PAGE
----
We start with the colon, where the rules are simple. First of all, the colon is used in three basic ways:
- To introduce a list of items using "pointing out" expressions (e.g., "as follows," "the following," or any other phrase that 'points out' and emphasizes the items in the list;
In the first case, the first word following the colon is not capitalized:
Harry Potter had three unique qualities: intelligence, perseverance and magick.
Harry Potter had the following unique qualities: intelligence, perseverance and magick.
In the second and third cases, the first word following the colon is capitalized:
To me, my father said: "Let the wind blow the petals where it may and the seeds to the four corners of the Earth, such that..." [long statement]
It was the most peculiar case I had ever seen: The woman had purple blotches with blue centers all over her body.
There is one last note on colons that grammar books seldom address: the explanation. Just like the previous sentence, the colon can be used to introduce a short phrase, or even a single word, that is explanatory in nature, but which lacks a complete sentence structure:
He lacked the one ingredient that would make the meal perfect: wine.
There is one person I despise over all others: my ex-wife.
If what follows the colon is not a complete sentence, you should not capitalize it unless it falls within the purview of other rules - names for example.
We've already addressed one rule about capitalization within the world of dialogue, which involves the use of a colon to introduce a long statement surrounded by quotation marks. The first basic rule of dialogue is that every new sentence requires a capital letter:
Jane said, "I love you, Mark." Then she bowed her head to avoid seeing the hurt in his eyes. "I just can't go on like this anymore."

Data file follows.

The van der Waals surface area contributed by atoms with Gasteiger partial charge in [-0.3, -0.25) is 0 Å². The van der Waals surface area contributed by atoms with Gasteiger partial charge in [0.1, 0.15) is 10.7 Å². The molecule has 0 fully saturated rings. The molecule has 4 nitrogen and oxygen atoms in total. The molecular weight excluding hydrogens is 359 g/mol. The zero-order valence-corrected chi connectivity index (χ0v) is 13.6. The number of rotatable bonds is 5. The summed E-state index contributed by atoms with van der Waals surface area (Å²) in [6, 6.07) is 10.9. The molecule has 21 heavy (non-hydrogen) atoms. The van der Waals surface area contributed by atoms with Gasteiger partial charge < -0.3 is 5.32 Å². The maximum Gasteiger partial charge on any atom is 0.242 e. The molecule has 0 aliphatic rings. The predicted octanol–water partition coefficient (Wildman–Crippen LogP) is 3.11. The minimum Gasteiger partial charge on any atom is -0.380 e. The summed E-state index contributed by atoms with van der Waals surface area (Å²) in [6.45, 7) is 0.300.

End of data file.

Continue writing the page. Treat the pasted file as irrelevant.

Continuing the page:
That was an easy example. All new sentences are easily identified by a preceding period. What happens when things become complicated?
"I love you," she said.
"I love you!" she exclaimed.
Notice that even though "I love you" is a complete sentence, there is a tag placed at the end. A tag is placed in dialogue to tell the reader who is speaking: she. Therefore, because the sentence doesn't completely end with the statement "I love you," the following word, she, is not capitalized. Regardless of whether the statement ends with a comma, an exclamation point or a question mark, if the tag follows the statement, the first word of the tag is not capitalized unless it is a name.
Let's go one step further:
"I love you," Jane said, "but I just can't go on like this."
Here, we've placed a tag in the middle of a sentence such that the clause ("but...") does not start a new sentence but continues from the preceding phrase. If we removed the tag, the dialogue would be written like this:
"I love you, but I just can't go on like this."
Therefore, capitalization rules with dialogue don't differ from the ordinary rules of capitalization.
In Part 3, we will tie up some odds and ends of capitalization by giving you some quick examples of other capitalization rules that need little explanation, but which you might have forgotten.
Darcie Carsner Torres is a professional editor and ghost writer with over twenty years experience in the field. She is a favorite on Elance.com and through her website http://www.penandpestle.com. She also coaches aspiring writers and provides a host of writing resources through http://www.blackinkcafe.com.